Over the past one-week, queries and doubts have surfaced
over how the national service, which would begin in 2004, would be carried out.
Many of these questions and even criticism on how the
programme would be implemented should be taken in the right spirit by the
authorities as they come from Malaysians who wonder how their children would
As parents, they are, understandably, worried how the
children would face up to the drills at the camps and how the
character-building programme, to focus on national unity, would affect them.
But parents should not be unduly worried. With two years
more to go, there should be enough time for the government and public to
contribute ideas to make the Malaysian-style national service an effective one.
Instead of taking pot shots at the proposal, before it
even gets started, Malaysians can adopt a positive approach by writing to
newspapers and government on the kind of content they wish to see.
From the statements made by our Cabinet ministers so
far, the national service does not appear to be centred on military drills and
boot camp discipline in army camps, like those in Singapore.
The six-month programme appears to be more like those at
the outward bound camps which emphasise physical and character building,
besides instilling discipline.
It would certainly be good for many city teenagers,
pampered by modern living and their over-protective parents, who let their
domestic maids do most of the chores at home.
Even the activities of uniformed units in schools such as
cadets, scouts, girl guides and Red Crescent today are no longer as vigorous
and interesting as they used to be.
Many schools in the Klang
Valley, for example, are reluctant
to organise outdoor activities, presumably for safety reasons or camping sites
are simply too far away. So, we see boy scouts in KL camping on school fields
The Cabinet should also ensure that the trainers are
multi-ethnic as the programme is supposed to involve national unity. We should
be realistic enough to accept that racial unity cannot be forged among the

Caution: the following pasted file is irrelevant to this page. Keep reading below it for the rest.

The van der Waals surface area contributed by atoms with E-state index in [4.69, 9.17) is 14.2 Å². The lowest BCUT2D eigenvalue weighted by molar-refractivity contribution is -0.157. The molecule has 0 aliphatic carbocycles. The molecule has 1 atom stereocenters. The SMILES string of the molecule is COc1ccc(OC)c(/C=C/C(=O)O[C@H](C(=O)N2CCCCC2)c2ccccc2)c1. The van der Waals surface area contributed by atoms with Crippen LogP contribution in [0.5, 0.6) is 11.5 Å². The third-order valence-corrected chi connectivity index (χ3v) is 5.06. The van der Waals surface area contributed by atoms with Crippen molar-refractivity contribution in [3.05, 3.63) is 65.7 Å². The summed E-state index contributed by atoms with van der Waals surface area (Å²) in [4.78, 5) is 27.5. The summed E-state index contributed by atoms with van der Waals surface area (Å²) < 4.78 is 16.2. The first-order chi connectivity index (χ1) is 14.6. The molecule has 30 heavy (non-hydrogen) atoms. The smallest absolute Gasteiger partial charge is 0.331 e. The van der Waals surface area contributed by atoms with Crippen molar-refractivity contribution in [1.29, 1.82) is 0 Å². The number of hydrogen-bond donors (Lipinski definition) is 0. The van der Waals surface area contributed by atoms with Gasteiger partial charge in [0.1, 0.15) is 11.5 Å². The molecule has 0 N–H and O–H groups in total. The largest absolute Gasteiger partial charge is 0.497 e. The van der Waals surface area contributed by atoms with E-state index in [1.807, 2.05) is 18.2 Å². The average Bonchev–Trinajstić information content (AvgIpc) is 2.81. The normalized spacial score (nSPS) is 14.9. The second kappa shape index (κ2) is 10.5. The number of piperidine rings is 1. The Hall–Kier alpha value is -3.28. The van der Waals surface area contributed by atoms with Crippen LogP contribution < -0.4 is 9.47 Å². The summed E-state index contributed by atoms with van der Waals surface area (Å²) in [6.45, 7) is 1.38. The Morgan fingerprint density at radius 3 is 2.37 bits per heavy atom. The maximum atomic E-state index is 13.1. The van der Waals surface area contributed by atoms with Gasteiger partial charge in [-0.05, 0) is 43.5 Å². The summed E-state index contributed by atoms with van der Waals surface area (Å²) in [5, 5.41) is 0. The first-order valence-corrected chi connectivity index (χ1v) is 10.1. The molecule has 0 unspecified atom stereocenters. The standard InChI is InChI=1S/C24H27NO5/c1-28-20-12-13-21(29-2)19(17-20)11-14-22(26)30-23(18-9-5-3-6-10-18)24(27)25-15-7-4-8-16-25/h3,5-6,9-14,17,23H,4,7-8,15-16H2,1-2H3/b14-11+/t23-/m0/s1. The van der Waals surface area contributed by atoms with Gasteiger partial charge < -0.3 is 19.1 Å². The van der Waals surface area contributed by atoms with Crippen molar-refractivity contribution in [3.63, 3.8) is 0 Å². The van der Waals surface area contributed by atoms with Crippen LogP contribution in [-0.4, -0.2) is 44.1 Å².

participants within six months, but at least they have a chance to strike up
Language, cultural and religious classes should be an
integral part of the programme. After all, language courses are now compulsory
in our local universities.
Participants should not be confined to learning about
their religions but the courses should involve learning the religion of other
But more importantly, they should be made to appreciate
how the nation's forefathers practised the politics of consensus and moderation
to build the nation.
The young must understand the importance of respecting
the sensitivities of all races in a plural society. Having said that, it is
equally important for the trainers to remember, from the start, that they must
not impose their values and prejudices in these training camps.
These camps should truly reflect the Malaysian setting,
including even the food served, if we are serious about wanting our young to
appreciate each other.
I remember when I was studying in Universiti Kebangsaan Malaysia,
in 1980, how the Chinese students had to go through much red-tape just to
request for halal Chinese food to be served in the canteen.
Despite the support of the student representative
leaders, who were Malays, there were middle-ranking university officials who
attempted to frustrate the petition.
Finally, it was the support of university officials like
Datuk Seri Dr Yusuf Nor, the former Rural Development Minister who was then a
vice-chancellor, which made it possible.
The Cabinet has sensibly included representation from the
main races in the committee set up to implement national service.
One main concern over the implementation is the duration,
with fears that it would disrupt the further studies of students.
This can be resolved by setting the programmes in
components of two months per stint.
I am sure the authorities will allow flexibility in the
implementation of the national service but it must be firm in dealing with
those who attempt to seek exemption on purported medical grounds.
The national service programme deserves the support of
all Malaysians as it aims to foster a sense of belonging and a sense of duty
and responsibility to the nation.
We should ensure that the national service programme does
not end up like Rukun Tetangga and Rakan Muda, where taxpayers' money went down
the drain because of poor planning and response.
Let's give our young people a chance to eat, play, pray
and work together.